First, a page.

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Motor rally: a blend of thrill and risk

Speed is something most of us would love to have a feel of. Rally drivers and fanatics are no strangers to this adrenaline-rising engagement.

Speed is something most of us would love to have a feel of. Rally drivers and fanatics are no strangers to this adrenaline-rising engagement.

Invented in the 1940s in Monte Carlo, France, Motor rally sport fanaticism was traditionally a reserve of the rich and middle class. However, overtime, it found its place in the hearts of the ordinary folk, too. 

Over the years, too, the sport spread across the globe, and obviously Rwanda and Africa at large weren’t spared. Rwanda hosts at least one motor rallying event every year, most notably the KCB Rwanda Mountain Gorilla Rally.

The first time I watched a motor rally was in Uganda – the 2012 Pearl of Africa Uganda Rally, which took place in Entebbe, about 40 kilometers out of Kampala. Oh, and what a breathtaking experience it was!

The starting point at the circuit was lined with a collection of roaring sedans, subarus and Volvos. The air was filled with the smell of engine oil and lubricants. And the atmosphere was like that of an open air garage. It was a perfect distraction from the scorching Saturday afternoon sun.

People from all walks of life turned up in big numbers – the young and old, the famous and ordinary, warts and all.

As the engines rumbled, bracing for a sprint, huge clouds of black smoke snaked into the sky. The pack of spectators sang in excitement every time one of the drivers pressed against the accelerator pedal. I paced from one end of the track to the other, as sudden chills ran down my spine in excitement.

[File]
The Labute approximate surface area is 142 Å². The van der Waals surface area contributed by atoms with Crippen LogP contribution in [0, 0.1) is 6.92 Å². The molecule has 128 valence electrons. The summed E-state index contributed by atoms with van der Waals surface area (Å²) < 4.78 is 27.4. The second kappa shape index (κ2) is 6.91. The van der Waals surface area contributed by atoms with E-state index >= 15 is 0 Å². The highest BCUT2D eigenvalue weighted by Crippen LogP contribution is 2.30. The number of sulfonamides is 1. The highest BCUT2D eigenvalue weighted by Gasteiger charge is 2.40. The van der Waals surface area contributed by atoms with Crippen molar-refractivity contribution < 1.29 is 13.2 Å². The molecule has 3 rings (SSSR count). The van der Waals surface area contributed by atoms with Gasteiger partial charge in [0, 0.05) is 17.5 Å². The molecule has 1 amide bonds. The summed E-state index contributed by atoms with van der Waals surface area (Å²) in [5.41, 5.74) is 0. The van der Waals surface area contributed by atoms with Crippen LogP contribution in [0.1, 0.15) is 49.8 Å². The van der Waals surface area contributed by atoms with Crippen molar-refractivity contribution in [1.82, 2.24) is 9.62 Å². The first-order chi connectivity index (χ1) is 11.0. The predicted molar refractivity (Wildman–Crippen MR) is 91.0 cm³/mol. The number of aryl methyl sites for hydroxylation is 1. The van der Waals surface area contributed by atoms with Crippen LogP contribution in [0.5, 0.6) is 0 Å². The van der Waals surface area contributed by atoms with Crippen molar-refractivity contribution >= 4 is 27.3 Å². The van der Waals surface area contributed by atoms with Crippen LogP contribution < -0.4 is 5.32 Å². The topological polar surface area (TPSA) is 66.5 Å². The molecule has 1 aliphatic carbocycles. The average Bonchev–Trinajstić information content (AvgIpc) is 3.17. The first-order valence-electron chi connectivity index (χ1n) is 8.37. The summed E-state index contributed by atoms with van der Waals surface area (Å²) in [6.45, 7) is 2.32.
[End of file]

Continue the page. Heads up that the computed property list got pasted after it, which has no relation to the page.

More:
After hours of repeated engine roarings and multiple checks by respective drivers and navigators to confirm their speed machines were in stable condition, I raced for the nearest raised ground next to the track to catch a better glimpse. Suddenly, a man standing on the sidelines, wielding a white flag, made a single, sharp wave.

The speed monsters set off at lightning speed, leaving only clouds of dust in their wake.  For the first 10 minutes, all we could make-out were engine bellows, thanks to the blinding dust.

Given the numerous corners around the circuit, coupled with the breathtaking car sprints at some point, one would think that they would end up plunging into a bunch of excited spectators.

After two hours of nerve wrecking cruises, the drivers were flagged to the finish line and they all came in at breakneck speed. The first to arrive was a blue Subaru Imprezza N6 driven by Ponsiano  Lwakataka, then a white Subaru Imprezza N3 driven by Julius Ssemakula and in third was a silver Subaru Evo, driven by the youngest participant  on the track, team Kobil’s Ronald Alyel. 

The rest of the cars came in one at a time until the last one, a Subaru Evo N6, driven by Sebastian Loki. A couple of drivers had lost time from damaged axles, puncture tires and overheated engines.

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